Allows you to take one larger network and break it into a bunch of smaller networks. benefits: Reduced network traffic Optimized network performance Simplified management Facilitated spanning of large geographical distances
A 32-bit value that allows the recipient of IP packets to distinguish between: The network ID portion of the IP address. The host ID portion of the IP address. The 1s in the subnet mask represent: the positions that refer to the network or subnet addresses. Not all networks need subnets: meaning they use the default subnet mask. These default masks cannot change. ▪ Class A network, you can’t change the first byte in a subnet mask; it must read 255.0.0.0 at a minimum. ▪ Class B: start with 255.255.0.0 ▪ Class C: start with 255.255.255.0.
Class B address Class B address Network address Host address 130.57. 130.57. 1.56 1.561000 0010. 0011 1001. 1000 0010. 0011 1001. 0000 0001. 0011 1000 0000 0001. 0011 1000 Class B address with aasubnet address Class B address with subnet address Network address Subnet Host address1000 0010. 0011 1001. 1000 0010. 0011 1001. 0000 0001. 0011 1000 0000 0001. 0011 1000
To create subnet: Take bits from the host portion of the IP address and reserve them to define the subnet address. This means fewer bits for hosts, so the more subnets, the fewer bits available for defining hosts.
CIDR creates a hierarchical addressing structure by breaking the network address space into CIDR blocks CIDR notation: describes a network by specifying the base address and the number of bits used for the network portion i.e., 10.0.0.0/8 ▪ a network using 24 bits for host numbering ▪ a maximum of 224 -2 possible host addresses.
Method that ISPs use to allocate a number of addresses to a company, a home—a customer. 192.168.10.32/28: Telling you what your subnet mask is. The slash notation (/) ▪ how many bits are turned on (1s). Keep in Mind: the largest subnet mask available (regardless of the class of address) can only be a /30. ▪ you’ve got to keep at least 2 bits for host bits.
Example: A Class A default subnet mask: ▪ which is 255.0.0.0 ▪ This means that the first byte of the subnet mask is all ones (1s), or 11111111. ▪ A slash notation: ▪ you need to count all the 1s bits to figure out your mask. ▪ The 255.0.0.0 is considered a /8 A Class B default mask: ▪ 255.255.0.0 ▪ which is a /16 because 16 bits are ones (1s): 11111111.11111111.00000000.00000000.
Network Class Starting Ending Address CIDR Bitmask Address BlockClass A 0.0.0.0 127.255.255.255 /8 255.0.0.0Class B 184.108.40.206 220.127.116.11 /16 255.255.0.0Class C 192.0.0.0 18.104.22.168 /24 255.255.255.0Class D 22.214.171.124 126.96.36.199 /4(multicast)Class E 240.0.0.0 255.255.255.255 /4(reserved)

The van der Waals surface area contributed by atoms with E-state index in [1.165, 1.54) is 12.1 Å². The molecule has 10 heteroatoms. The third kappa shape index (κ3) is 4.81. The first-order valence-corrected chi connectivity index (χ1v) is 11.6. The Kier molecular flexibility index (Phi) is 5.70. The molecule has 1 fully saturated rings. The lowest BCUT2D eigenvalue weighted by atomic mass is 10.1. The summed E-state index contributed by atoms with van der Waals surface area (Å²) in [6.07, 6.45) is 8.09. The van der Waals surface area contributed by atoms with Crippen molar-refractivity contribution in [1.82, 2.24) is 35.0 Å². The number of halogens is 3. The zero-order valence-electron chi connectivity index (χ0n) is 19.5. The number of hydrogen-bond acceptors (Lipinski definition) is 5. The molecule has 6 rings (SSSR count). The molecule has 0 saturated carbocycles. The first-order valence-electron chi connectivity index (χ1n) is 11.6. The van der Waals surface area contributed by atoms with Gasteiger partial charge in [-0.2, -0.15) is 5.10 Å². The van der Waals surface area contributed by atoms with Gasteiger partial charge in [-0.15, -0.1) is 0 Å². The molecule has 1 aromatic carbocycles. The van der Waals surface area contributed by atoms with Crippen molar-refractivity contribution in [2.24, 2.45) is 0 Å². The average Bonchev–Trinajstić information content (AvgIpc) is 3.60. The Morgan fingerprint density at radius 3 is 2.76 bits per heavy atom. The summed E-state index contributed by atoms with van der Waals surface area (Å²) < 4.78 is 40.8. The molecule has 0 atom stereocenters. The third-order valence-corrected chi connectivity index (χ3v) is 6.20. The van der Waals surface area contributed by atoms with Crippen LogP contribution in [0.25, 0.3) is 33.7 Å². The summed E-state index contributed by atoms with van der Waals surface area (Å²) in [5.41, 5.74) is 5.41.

The /8 through /15 can only be used with Class A network addresses. The /16 through /23 can be used by Class A and B network addresses. The /24 through /30 can be used by Class A, B, and C network addresses. This is a big reason why most companies use Class A network addresses. Since they can use all subnet masks, they get the maximum flexibility in network design.
Class C address, only 8 bits are available for defining the hosts. Class C subnet masks can be the following: Binary Decimal CIDR 00000000 =0 /24 10000000 = 128 /25 11000000 = 192 /26 11100000 = 224 /27 11110000 = 240 /28 11111000 = 248 /29 11111100 = 252 /30 ▪ We can’t use a /31 or /32 because we have to have at least 2 host bits for assigning IP addresses to hosts.
2x= number of subnets. ▪ x is the number of masked bits, or the 1s. For example: ▪ in 11000000, the number of 1s gives us 22 subnets. ▪ In this example, there are 4 subnets.
2y – 2 = number of hosts per subnet. ▪ y is the number of unmasked bits, or the 0s. Example: ▪ in 11000000, the number of 0s gives us 26 – 2 hosts. ▪ In this example, there are 62 hosts per subnet. ▪ You need to subtract 2 for the subnet address and the broadcast address, which are not valid hosts.
256 – subnet mask = block size, or increment number. Ex: 256 – 192 = 64: ▪ The block size of a 192 mask is always 64. ▪ Start counting at zero in blocks of 64 until you reach the subnet mask value. ▪ 0, 64, 128, 192.
The broadcast address is always the number right before the next subnet. Example: ▪ The 0 subnet has a broadcast address of 63 ▪ Because: the next subnet is 64. ▪ The 64 subnet has a broadcast address of 127 ▪ because the next subnet is 128. And so on. Remember: the broadcast address of the last subnet is always 255.
The numbers between the subnets, omitting the all 0s and all 1s. ▪ it’s always the numbers between the subnet address and the broadcast address. Example: ▪ if 64 is the subnet number and 127 is the broadcast address, ▪ then 65–126 is the valid host range.
Subnet the Class C network address 255.255.255.128 (/25) 192.168.10.0 = Network address 255.255.255.128 = Subnet mask